low; Fig. 26. gives rudely 
the look it would have from 

You may suppose, if you 
have not already discovered, 
what subtleties of perspective 

and light and shade are involved in the drawing of these 
branch flakes, as you see them in different directions and 
actions; now raised, now depressed; touched on the edges 
by the wind, or lifted up and bent back so as to show all 
the white under surfaces of the leaves shivering in light, 

meaning as I write — often sadly scrawled if I want to get on to some- 
thing else. This one is really a little too careless ; but it would take 
more time and trouble to make a proper drawing of so odd a boat than 
the matter is worth. It will answer the purpose well enough as it is. 



as the bottom of a boat rises white with spray at the surge- 
crest; or drooping in quietness towards the dew of the 
grass beneath them in windless mornings, or bowed down 
under oppressive grace of deep-charged snow. S now- 
time, by the way,- is one of the best for practice in the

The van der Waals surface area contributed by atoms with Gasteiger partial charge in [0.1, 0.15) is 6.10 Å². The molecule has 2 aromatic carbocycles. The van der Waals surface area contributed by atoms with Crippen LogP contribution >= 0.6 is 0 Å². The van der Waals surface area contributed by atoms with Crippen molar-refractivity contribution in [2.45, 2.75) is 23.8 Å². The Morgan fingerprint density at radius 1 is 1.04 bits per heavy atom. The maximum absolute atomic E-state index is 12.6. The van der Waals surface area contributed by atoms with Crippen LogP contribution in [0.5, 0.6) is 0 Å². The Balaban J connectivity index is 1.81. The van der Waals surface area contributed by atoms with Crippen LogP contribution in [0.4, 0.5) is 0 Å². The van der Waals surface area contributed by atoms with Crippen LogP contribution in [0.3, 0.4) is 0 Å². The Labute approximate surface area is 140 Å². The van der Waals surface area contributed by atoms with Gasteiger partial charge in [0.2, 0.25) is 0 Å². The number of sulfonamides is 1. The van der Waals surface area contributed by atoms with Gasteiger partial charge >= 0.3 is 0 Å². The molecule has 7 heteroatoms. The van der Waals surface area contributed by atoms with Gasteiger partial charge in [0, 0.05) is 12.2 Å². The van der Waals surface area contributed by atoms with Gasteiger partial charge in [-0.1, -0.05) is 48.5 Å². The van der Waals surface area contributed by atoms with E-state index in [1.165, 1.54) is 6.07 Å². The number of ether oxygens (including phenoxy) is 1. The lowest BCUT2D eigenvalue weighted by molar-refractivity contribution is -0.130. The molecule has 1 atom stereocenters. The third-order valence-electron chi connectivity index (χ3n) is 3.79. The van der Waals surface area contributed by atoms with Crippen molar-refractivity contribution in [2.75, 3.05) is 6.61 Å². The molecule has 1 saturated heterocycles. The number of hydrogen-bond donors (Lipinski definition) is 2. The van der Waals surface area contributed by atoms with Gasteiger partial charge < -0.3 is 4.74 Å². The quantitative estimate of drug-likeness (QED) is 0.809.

placing of tree masses ; but you will only be able to under- 
stand them thoroughly by beginning with a single bough 
and a few leaves placed tolerably even, as in Fig. IS. p. 
64. First one with three leaves, a central and two lateral 
ones, as at a; thenVith five, as at b, and so on ; directing 
your whole attention to the expression, both by contour 
and light and shade, of the boat-like arrangements, which, 
in your earlier studies, will have been a good deal con- 
fused, partly owing to your inexperience, and partly to the 
depth of shade, or absolute blackness of mass required in 
those studies. 

One thing more remains to be noted, and I will let you 
out of the wood. You see that in eveiy generally repre- 
sentative figure I have surrounded the radiating branches 
with a dotted line : such lines do indeed terminate every 
vegetable form ; and you see that they are themselves 
beautiful curves, which, according to their flow, and the 
width or narrowness of the spaces they enclose, character- 
ize the species of tree or leaf, and express its free or for- 
mal action, its grace of youth or weight of age. So that, 
throughout all the freedom of her wildest foliage, Nature is 
resolved on expressing an encompassing limit ; and mark- 
ing a unity in the whole tree, caused not only by the rising 
of its branches from a common root, but by their joining 
in one work, and being bound by a common law. And 
having ascertained this, let us turn back for a moment to 
a point in leaf structure which, I doubt not, you must al-